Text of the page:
services. The Minister mentioned examples such PayTM and MobiKwik in mobile
payments, and BankBazaar in personal finance management.

Fintech
ecosystem in Singapore

The Singapore Government has put
in place
several programs and initiatives to foster the development of
Fintech.

The Monetary Authority of Singapore created
the regulatory sandbox in 2016 to facilitate live experimentation of new ideas
in a contained environment. These may be in the form of untested technology or
unconventional business models.  Within
the sandbox, some regulations are suspended for the Fintech firm, for a
stipulated period.

One example is TransferFriend, a start-up
that uses blockchain and data analytics to offer a secure and low-cost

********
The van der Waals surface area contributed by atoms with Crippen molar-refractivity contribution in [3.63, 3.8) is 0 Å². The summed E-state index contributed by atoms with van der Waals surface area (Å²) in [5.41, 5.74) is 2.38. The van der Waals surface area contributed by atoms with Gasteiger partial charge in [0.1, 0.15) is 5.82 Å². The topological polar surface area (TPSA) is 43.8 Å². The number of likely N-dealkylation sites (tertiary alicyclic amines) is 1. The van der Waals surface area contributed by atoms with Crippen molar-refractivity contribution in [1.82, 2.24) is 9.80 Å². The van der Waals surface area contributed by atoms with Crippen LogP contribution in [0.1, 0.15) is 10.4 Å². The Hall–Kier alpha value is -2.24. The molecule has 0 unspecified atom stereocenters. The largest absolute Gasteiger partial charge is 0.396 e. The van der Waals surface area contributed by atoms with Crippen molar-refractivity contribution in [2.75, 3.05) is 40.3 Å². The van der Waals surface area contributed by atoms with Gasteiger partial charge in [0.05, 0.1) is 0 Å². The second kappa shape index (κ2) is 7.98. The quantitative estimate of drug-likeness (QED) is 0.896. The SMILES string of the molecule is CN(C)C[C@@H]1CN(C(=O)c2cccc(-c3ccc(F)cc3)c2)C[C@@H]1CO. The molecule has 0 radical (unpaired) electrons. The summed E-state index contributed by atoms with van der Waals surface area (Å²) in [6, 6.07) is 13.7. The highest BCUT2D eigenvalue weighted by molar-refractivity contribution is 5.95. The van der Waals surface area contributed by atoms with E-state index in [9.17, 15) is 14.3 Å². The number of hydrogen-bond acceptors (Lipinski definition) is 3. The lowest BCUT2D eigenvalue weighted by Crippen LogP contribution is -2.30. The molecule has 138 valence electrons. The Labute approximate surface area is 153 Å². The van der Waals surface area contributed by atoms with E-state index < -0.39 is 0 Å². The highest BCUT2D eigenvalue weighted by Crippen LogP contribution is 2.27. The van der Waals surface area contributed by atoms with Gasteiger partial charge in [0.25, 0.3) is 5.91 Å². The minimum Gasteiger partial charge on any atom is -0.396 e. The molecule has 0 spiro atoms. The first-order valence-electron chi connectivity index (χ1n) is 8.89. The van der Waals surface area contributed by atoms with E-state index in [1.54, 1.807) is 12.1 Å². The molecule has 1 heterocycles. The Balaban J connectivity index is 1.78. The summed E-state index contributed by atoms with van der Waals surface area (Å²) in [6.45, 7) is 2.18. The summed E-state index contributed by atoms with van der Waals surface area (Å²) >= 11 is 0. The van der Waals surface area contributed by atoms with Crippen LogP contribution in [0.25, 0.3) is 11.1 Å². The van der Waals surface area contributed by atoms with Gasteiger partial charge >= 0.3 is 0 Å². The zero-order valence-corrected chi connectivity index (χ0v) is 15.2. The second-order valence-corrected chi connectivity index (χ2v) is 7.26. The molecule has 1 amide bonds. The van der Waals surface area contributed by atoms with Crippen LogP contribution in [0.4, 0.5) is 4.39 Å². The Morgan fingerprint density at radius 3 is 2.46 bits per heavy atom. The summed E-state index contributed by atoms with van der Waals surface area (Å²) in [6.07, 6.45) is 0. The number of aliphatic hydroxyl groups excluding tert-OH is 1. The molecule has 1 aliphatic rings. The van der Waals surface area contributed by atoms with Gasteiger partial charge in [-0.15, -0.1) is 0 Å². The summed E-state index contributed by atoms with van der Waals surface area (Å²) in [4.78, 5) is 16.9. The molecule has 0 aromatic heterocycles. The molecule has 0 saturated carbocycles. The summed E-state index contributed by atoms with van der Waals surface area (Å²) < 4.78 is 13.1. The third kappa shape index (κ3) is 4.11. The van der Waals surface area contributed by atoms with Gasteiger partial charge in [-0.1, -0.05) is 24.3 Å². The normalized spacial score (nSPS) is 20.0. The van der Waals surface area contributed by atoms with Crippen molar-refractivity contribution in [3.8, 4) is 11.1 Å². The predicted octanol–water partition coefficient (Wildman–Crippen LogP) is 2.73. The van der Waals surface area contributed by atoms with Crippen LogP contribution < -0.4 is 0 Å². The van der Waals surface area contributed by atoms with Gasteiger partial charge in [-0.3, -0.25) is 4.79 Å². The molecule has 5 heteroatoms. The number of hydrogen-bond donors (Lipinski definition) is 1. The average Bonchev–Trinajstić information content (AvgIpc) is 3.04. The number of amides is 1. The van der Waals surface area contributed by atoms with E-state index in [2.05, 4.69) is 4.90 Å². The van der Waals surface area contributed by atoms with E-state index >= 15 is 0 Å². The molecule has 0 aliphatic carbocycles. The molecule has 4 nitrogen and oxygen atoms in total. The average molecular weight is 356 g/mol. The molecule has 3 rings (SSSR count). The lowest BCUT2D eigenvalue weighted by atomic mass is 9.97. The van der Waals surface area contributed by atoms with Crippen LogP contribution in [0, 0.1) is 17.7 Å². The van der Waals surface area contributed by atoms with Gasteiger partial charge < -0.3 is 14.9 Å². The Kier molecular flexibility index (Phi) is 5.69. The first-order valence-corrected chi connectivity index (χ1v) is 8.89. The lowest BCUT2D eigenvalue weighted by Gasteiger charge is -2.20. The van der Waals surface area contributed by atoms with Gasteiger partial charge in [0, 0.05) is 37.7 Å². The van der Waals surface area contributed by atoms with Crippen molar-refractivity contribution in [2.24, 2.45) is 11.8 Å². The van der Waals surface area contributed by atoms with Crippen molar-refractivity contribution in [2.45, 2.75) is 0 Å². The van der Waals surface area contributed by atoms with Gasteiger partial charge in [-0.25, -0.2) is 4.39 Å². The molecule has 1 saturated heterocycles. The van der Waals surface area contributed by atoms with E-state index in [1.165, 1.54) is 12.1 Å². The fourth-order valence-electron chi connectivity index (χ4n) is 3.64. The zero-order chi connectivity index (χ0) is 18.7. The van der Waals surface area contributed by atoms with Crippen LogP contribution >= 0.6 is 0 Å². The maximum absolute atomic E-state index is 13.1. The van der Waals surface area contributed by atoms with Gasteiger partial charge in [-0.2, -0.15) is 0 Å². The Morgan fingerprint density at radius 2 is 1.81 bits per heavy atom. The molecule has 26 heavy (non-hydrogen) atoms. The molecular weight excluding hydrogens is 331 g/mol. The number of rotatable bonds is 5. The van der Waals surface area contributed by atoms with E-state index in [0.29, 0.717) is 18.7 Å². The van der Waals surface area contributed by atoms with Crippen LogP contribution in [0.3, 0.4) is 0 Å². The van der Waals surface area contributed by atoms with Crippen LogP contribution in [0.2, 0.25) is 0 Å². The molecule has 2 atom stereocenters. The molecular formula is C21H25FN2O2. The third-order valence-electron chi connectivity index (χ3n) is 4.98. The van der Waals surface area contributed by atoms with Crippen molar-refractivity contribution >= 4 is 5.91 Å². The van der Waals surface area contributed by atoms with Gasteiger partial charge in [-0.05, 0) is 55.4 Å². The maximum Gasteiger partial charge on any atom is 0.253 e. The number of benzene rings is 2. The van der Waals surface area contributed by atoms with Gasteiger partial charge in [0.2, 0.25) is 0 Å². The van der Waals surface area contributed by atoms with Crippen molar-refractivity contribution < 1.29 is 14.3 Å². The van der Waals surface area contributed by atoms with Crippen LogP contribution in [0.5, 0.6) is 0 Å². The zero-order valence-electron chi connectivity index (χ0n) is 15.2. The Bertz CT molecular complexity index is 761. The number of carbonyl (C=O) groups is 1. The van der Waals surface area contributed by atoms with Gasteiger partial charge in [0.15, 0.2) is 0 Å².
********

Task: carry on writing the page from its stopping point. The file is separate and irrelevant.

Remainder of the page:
remittance service. Another example is PolicyPal, a start-up that helps
consumers organise, understand and purchase insurance policies digitally
through a mobile app. PolicyPal has since graduated
from the sandbox, and is now an insurance broker registered with MAS.

The Singapore Government also recognises
that Fintech is unbundling the financial services value chain, and regulations
have to be right-sized accordingly. Hence, the Government is streamlining regulatory
treatment of payments services and remittance services through a law to be
introduced by the end of the year, switching to an activity-based, modular
framework, from the current entity-based approach. Currently, there are
separate regulations for payment systems and stored value facilities, and for
remittance businesses.

The modular approach will allow the Government
to regulate new business models that offer one or only some parts of the
payments value chain in a more targeted manner. Ensuring that the regulations
are proportionate to the risks of the activity will encourage new ideas, new
business models and flourishing of innovation and enterprise.